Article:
By Erin Chew
Inspired by Philippine mythology, Mahal opening at the Tribeca Film Festival focuses on Apolaki, Mayari, Tala, and Hanan, the four immortal children of the recently passed creator god, Bathala. Each of these sibling deities confronts their emotions when they lose Bathala, and their all-powerful actions create ripples throughout the universe.
The conundrum the deities must face is whether they can unite and defeat their own pain by coming to terms with their grief and accepting their loss before the world their creator god/father entrusted to them is destroyed.
“I voice Hanan, who is a deity who grieves in silence and has a lot of thoughts. Even though Hanan doesn’t have many lines, but when she does speak it is with absolute purpose. This is what I found most intriguing about her, that she centers and grounds everybody as she knows everyone grieves differently, Anne Yatco mentioned.
A deeply layered story based on an almost forgotten pre-colonial Philippine story, Mahal is a poignant tale about the price of love and the major costs when one is unable to confront grief. Audiences will be immersed in virtual reality allowing them to experience Filipino culture perhaps unlike anything they’ve experienced before.
Directed by Michaela Ternasky-Holland, the cast is an ALL Filipino/Filipino American cast, which includes Daphne Nitsuga, Loreto Delgado III, Lee Sy, Eileen Descallar, Travis Atreo and Yatco.
“It is interesting because as a Filipino in the Philippines, I know this pre-colonial mythology is hardly known. And where this project is inspired by our mythology, it is an interest and education point for all Filipinos everywhere I would say. Colonialism of the Philippines has made a lot of these iconic mythologies disappear, and now we have the opportunity to showcase and make people aware. Voicing Tala is important to me because it represents culture, history and defines our identity as Filipinos”, Sy discussed.
Michaela Ternasky- Holland’s goal in creating Mahal is all about immersive interactive storytelling. Her focus on family and the loving bond among siblings derives from her own life experience. Growing up as the oldest of six siblings in a mixed-race household, Ternasky-Holland has always felt the responsibility to ensure everyone was taken care of. Finding this trait in pre-colonial Philippine mythology, inspired her to create Mahal using all her skills in producing and animation.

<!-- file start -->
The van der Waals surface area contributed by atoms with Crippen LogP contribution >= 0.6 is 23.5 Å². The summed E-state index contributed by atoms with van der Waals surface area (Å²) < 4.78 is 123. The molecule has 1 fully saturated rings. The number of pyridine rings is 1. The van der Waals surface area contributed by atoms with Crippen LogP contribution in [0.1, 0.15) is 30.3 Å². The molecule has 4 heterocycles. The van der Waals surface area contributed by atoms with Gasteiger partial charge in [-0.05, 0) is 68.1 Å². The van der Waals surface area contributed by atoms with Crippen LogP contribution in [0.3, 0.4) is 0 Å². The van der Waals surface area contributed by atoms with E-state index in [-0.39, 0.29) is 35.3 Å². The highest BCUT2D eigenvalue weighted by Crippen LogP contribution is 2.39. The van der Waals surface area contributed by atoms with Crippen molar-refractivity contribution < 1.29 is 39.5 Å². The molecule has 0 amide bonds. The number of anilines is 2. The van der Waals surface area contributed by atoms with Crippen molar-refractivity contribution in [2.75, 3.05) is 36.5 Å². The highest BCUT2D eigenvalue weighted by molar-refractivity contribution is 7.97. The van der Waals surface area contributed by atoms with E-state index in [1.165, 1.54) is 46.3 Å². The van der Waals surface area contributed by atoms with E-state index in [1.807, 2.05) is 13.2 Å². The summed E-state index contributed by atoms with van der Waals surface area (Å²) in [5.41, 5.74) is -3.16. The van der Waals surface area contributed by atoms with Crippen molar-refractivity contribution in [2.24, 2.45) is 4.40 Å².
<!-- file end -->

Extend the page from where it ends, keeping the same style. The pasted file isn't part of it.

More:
“I wanted to showcase this theme but also remind everyone about the importance of Filipino Indigenous cultural belief systems. Instead of exploring a piece where the siblings are fighting, I thought the most powerful way to present this story was about how they dealt with grief”, Ternasky-Holland said.
In a recent interview with AsAmNews, the voice-over actors spoke about the character they voiced and how important it was to be part of a project inspired by Filipino mythological characters and legends.
“Mayari îs the older sister figure in the story. She feels a responsibility to family and when she experiences grief she keeps it all bottled up. Being involved in this project is very important to me as I grew up in a predominantly white area of America and asides from doing Filipino cultural dances, I didn’t really know much about my identity. As I grew up I started to appreciate being Filipino American and now I have learned so much about our history and our mythologies – it makes me feel proud”, Daphne Nitsuga who voiced Miyari expressed.
“I was actually involved with Mahal very early on to help Michaela out. I was able to voice different characters and didn’t think too much about it. After I gave Apolaki a go, I fell in love with the character and the project and wanted to be part of it. I can relate with him because I lost my father to cancer during college, so I know how it feel to deal with grief. I am just happy and proud to be able to share my culture with everyone and show what Filipinos are made of”, Loreto Delgado III who voices Apolaki said.
Virtual reality (VR) was the medium used to bring Mahal to life. Ternasky- Holland mentioned that VR has many amazing tools, which will allow audiences to have a 360-degree immersive film-watching experience. This is a great way to educate and spread awareness about Filipino culture and history, because audiences interact with the environment being VR.
“Using virtual reality for this project allows audiences to not just see and watch the characters but experience the environment, the colors, the sounds of the time around the audience. Each character is hand animated using the VR illustration and animation painting tool Quill. I see this project as reimagining Philippine mythology, culture, history and indigenous culture. After the research I did, I hope that we can put Filipino culture, mythology and history on the maps of Hollywood, entertainment and animation”.
Reimagined Volume II: Mahal will have its World Premiere at the Tribeca Festival under the New Voices Competition from June 9 – 17, 2023. Tickets can be purchased via the Tribeca Film Festival website.
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